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We are well into Black History Month, also called African American History Month.  We celebrate it every year in February. All manner of celebrations and commemorations happen during this month, from school plays, choral concerts, historical dramas to formal tributes and ceremonies in cities, colleges and churches. In the midst of this month, I have been contemplating the idea of white fragility drawing on the books, White Fragility by Robin DeAngelo and Radical Reconciliation: Beyond Political Pietism and Christian Quietism by Alan Boesak and Curtiss Paul De Young. I highly recommend both books to you if you want to advocate for racial justice.

A dear and very wise friend of mine would exhort us to know the history of black people, but more importantly, to enter into serious conversations about equality and unity. She would tell white people to accept the reality that we will never completely understand her history and that we should be sure our conversations include deep listening. She would remind us that the history of injustice to black people has not ended yet and that we must all continue our work for justice and equality. I want to share with you some of the history behind this month.

As a Harvard-trained historian, Carter G. Woodson, like W. E. B. Du Bois before him, believed that truth could not be denied and that reason would prevail over prejudice. His hopes to raise awareness of African American’s contributions to civilization was realized when he and the organization he founded, the Association for the Study of Negro Life and History (ASNLH), conceived and announced Negro History Week in 1925.

The event was first celebrated during a week in February 1926 that encompassed the birthdays of both Abraham Lincoln and Frederick Douglass. The response was overwhelming: Black history clubs sprang up; teachers demanded materials to instruct their pupils; and progressive whites, not simply white scholars and philanthropists, stepped forward to endorse the effort.

The Black Awakening of the 1960s dramatically expanded the consciousness of African Americans about the importance of black history, and the Civil Rights movement focused Americans of all colors on the subject of the contributions of African Americans to our history and culture.

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Then the celebration was expanded to a month in 1976, the nation’s bicentennial. President Gerald R. Ford urged Americans to “seize the opportunity to honor the too-often neglected accomplishments of black Americans in every area of endeavor throughout our history.” That year, fifty years after the first celebration, the association held the first African American History Month. By this time, the entire nation had come to recognize the importance of Black history in the drama of the American story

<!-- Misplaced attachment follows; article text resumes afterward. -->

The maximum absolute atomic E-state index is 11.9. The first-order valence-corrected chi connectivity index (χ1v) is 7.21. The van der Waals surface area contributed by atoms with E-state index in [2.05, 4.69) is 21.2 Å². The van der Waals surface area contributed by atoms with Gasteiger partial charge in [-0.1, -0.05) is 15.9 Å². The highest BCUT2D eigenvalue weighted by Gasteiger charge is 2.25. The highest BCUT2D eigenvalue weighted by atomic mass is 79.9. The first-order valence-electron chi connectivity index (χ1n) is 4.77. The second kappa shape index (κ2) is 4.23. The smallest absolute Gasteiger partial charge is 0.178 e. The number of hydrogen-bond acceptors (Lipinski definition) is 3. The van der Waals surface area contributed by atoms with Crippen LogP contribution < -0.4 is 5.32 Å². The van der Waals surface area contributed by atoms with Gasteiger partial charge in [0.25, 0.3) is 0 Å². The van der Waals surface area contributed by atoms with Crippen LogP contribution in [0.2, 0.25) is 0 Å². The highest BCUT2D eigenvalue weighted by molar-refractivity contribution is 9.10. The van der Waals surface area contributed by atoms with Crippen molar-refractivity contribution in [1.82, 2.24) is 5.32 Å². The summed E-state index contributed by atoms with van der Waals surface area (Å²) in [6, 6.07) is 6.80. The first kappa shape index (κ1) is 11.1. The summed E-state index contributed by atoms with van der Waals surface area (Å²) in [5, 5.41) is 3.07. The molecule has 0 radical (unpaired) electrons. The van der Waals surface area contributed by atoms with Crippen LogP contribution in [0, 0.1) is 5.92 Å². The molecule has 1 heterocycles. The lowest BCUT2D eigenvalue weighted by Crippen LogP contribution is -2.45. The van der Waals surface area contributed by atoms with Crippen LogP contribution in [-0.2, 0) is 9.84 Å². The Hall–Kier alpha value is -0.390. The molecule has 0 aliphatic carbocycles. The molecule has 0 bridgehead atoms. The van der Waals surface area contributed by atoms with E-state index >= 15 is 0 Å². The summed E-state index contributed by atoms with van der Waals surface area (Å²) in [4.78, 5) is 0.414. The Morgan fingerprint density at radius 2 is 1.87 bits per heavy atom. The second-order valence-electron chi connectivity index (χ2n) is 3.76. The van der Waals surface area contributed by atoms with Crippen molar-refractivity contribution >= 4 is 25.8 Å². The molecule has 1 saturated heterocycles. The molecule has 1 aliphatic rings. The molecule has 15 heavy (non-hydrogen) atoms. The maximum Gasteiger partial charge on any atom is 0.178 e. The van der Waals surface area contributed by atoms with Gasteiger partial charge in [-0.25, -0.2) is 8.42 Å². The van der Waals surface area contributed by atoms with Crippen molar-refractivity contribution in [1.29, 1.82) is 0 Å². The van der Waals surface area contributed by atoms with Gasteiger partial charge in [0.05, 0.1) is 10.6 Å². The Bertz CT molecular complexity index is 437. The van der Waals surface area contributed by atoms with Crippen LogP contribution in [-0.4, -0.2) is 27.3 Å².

There is so much more I could include, but I will finish with some random thoughts my friend would like for us to know.

— The G.I. Bill of 1944 was denied to a million black veterans of WWII (history.com). These things matter. PUBLIC POLICY throughout American history has deliberately and purposefully limited economic opportunities and advancement of black people.

— It never occurred to me that some white people thought black history month DID NOT involve them.

— During this Black History Month, I ask: Do the white people within our networks remotely get how glorious AND exhausting it is being black in America? Can we talk about why it’s exhausting? Can you handle sitting in an uncomfortable space for awhile? Can you handle it? Can you take it in without deflection, pointing fingers, becoming defensive or proclaiming yourself the victim? Can we REALLY talk?

And finally her heartfelt words about a confrontation that happened in her city, in a neighborhood she knows well, to two people who are her friends.

My soul weeps. My body trembles. Anger and fear take turns occupying the same space. Why? Two people that I hold in high regard experienced the policing of their bodies in a PUBLIC space by white people who feel they get to decide where black people can and cannot be!

As I learned of what occurred I was immediately grateful their positions (elected official and one running for office AND a friend who STEPPED UP) along with their “training “ allowed them to walk away from this experience. Yes this was potentially a life and death event.

43274C05-47A6-49F7-979E-B91258D1809CSo many what if’s ran through my mind. If you are black you will understand what I mean. If you are white, I CHALLENGE you to discuss this LOCAL event with your WHITE friends! I NEED you to discuss it in YOUR churches. I NEED you to discuss with YOUR family.

I NEED YOU to join the fight for change! YOU play a KEY role in ensuring change happens.

I thank my friend for challenging me and encouraging me, not only during Black History Month, but throughout time — every day, every month and for years ahead. To black people, Black History Month begins on January 1st and ends December 31st, and the message of the month for black people has been lifelong. As for those of us who are white, let us not be shackled by “white fragility.” Instead let us move boldly — and with courage — into our communities and confront racism wherever we find it. It is true that racism and white supremacy have been a part of our history always, but we can end this tragic injustice with resolve, unity, faith, courage and the blessing of God who created all people in One image. May God make it so.